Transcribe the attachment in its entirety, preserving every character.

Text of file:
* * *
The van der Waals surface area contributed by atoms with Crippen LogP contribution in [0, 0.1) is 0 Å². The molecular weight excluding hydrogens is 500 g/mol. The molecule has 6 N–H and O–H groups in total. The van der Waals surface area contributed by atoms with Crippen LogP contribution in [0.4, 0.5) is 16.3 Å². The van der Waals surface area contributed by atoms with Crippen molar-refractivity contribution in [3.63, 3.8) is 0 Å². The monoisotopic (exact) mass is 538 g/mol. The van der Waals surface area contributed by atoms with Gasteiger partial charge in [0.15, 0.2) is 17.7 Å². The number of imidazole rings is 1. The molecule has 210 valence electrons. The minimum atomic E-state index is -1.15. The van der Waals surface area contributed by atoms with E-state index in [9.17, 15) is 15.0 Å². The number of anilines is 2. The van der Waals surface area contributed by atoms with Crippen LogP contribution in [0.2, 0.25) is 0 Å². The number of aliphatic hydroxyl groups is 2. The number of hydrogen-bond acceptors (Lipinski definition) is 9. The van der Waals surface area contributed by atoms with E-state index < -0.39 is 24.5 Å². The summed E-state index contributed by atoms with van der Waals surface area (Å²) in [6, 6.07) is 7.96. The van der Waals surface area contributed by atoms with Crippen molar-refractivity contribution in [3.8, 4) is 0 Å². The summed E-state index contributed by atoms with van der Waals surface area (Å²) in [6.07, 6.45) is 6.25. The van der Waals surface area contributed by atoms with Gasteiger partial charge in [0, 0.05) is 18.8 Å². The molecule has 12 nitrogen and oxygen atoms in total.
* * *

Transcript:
The van der Waals surface area contributed by atoms with Crippen LogP contribution in [0, 0.1) is 0 Å². The molecular weight excluding hydrogens is 500 g/mol. The molecule has 6 N–H and O–H groups in total. The van der Waals surface area contributed by atoms with Crippen LogP contribution in [0.4, 0.5) is 16.3 Å². The van der Waals surface area contributed by atoms with Crippen molar-refractivity contribution in [3.63, 3.8) is 0 Å². The monoisotopic (exact) mass is 538 g/mol. The van der Waals surface area contributed by atoms with Gasteiger partial charge in [0.15, 0.2) is 17.7 Å². The number of imidazole rings is 1. The molecule has 210 valence electrons. The minimum atomic E-state index is -1.15. The van der Waals surface area contributed by atoms with E-state index in [9.17, 15) is 15.0 Å². The number of anilines is 2. The van der Waals surface area contributed by atoms with Crippen LogP contribution in [0.2, 0.25) is 0 Å². The number of aliphatic hydroxyl groups is 2. The number of hydrogen-bond acceptors (Lipinski definition) is 9. The van der Waals surface area contributed by atoms with E-state index < -0.39 is 24.5 Å². The summed E-state index contributed by atoms with van der Waals surface area (Å²) in [6, 6.07) is 7.96. The van der Waals surface area contributed by atoms with Crippen molar-refractivity contribution in [3.8, 4) is 0 Å². The summed E-state index contributed by atoms with van der Waals surface area (Å²) in [6.07, 6.45) is 6.25. The van der Waals surface area contributed by atoms with Gasteiger partial charge in [0, 0.05) is 18.8 Å². The molecule has 12 nitrogen and oxygen atoms in total.